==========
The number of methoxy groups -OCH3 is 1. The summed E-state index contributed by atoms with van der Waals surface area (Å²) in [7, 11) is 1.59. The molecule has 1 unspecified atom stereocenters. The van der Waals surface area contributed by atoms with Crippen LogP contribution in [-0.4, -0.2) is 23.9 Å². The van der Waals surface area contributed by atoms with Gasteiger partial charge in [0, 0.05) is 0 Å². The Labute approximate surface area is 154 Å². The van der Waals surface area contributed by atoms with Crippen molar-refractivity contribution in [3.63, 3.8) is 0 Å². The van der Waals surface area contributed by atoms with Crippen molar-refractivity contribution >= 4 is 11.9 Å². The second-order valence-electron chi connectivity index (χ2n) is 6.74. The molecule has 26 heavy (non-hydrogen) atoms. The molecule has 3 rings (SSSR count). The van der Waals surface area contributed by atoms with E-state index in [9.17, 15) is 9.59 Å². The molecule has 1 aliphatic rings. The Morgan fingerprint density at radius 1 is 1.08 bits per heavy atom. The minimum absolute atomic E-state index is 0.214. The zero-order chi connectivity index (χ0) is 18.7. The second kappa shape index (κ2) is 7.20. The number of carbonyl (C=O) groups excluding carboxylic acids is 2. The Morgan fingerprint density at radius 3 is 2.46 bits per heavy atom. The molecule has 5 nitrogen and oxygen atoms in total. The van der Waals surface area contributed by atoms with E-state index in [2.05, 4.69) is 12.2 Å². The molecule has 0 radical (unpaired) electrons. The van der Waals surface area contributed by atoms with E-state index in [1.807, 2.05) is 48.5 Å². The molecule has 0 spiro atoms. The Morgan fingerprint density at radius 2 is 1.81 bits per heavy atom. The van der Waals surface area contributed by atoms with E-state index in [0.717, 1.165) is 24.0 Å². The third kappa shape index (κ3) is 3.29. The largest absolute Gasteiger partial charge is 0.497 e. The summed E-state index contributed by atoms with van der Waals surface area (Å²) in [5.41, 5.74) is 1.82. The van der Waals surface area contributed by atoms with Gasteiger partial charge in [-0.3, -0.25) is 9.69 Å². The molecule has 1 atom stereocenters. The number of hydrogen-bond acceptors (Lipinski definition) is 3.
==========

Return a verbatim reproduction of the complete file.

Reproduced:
The number of methoxy groups -OCH3 is 1. The summed E-state index contributed by atoms with van der Waals surface area (Å²) in [7, 11) is 1.59. The molecule has 1 unspecified atom stereocenters. The van der Waals surface area contributed by atoms with Crippen LogP contribution in [-0.4, -0.2) is 23.9 Å². The van der Waals surface area contributed by atoms with Gasteiger partial charge in [0, 0.05) is 0 Å². The Labute approximate surface area is 154 Å². The van der Waals surface area contributed by atoms with Crippen molar-refractivity contribution in [3.63, 3.8) is 0 Å². The van der Waals surface area contributed by atoms with Crippen molar-refractivity contribution >= 4 is 11.9 Å². The second-order valence-electron chi connectivity index (χ2n) is 6.74. The molecule has 26 heavy (non-hydrogen) atoms. The molecule has 3 rings (SSSR count). The van der Waals surface area contributed by atoms with E-state index in [9.17, 15) is 9.59 Å². The molecule has 1 aliphatic rings. The Morgan fingerprint density at radius 1 is 1.08 bits per heavy atom. The minimum absolute atomic E-state index is 0.214. The zero-order chi connectivity index (χ0) is 18.7. The second kappa shape index (κ2) is 7.20. The number of carbonyl (C=O) groups excluding carboxylic acids is 2. The Morgan fingerprint density at radius 3 is 2.46 bits per heavy atom. The molecule has 5 nitrogen and oxygen atoms in total. The van der Waals surface area contributed by atoms with E-state index in [2.05, 4.69) is 12.2 Å². The molecule has 0 radical (unpaired) electrons. The van der Waals surface area contributed by atoms with E-state index in [1.807, 2.05) is 48.5 Å². The molecule has 0 spiro atoms. The Morgan fingerprint density at radius 2 is 1.81 bits per heavy atom. The van der Waals surface area contributed by atoms with E-state index in [0.717, 1.165) is 24.0 Å². The third kappa shape index (κ3) is 3.29. The largest absolute Gasteiger partial charge is 0.497 e. The summed E-state index contributed by atoms with van der Waals surface area (Å²) in [5.41, 5.74) is 1.82. The van der Waals surface area contributed by atoms with Gasteiger partial charge in [-0.3, -0.25) is 9.69 Å². The molecule has 1 atom stereocenters. The number of hydrogen-bond acceptors (Lipinski definition) is 3.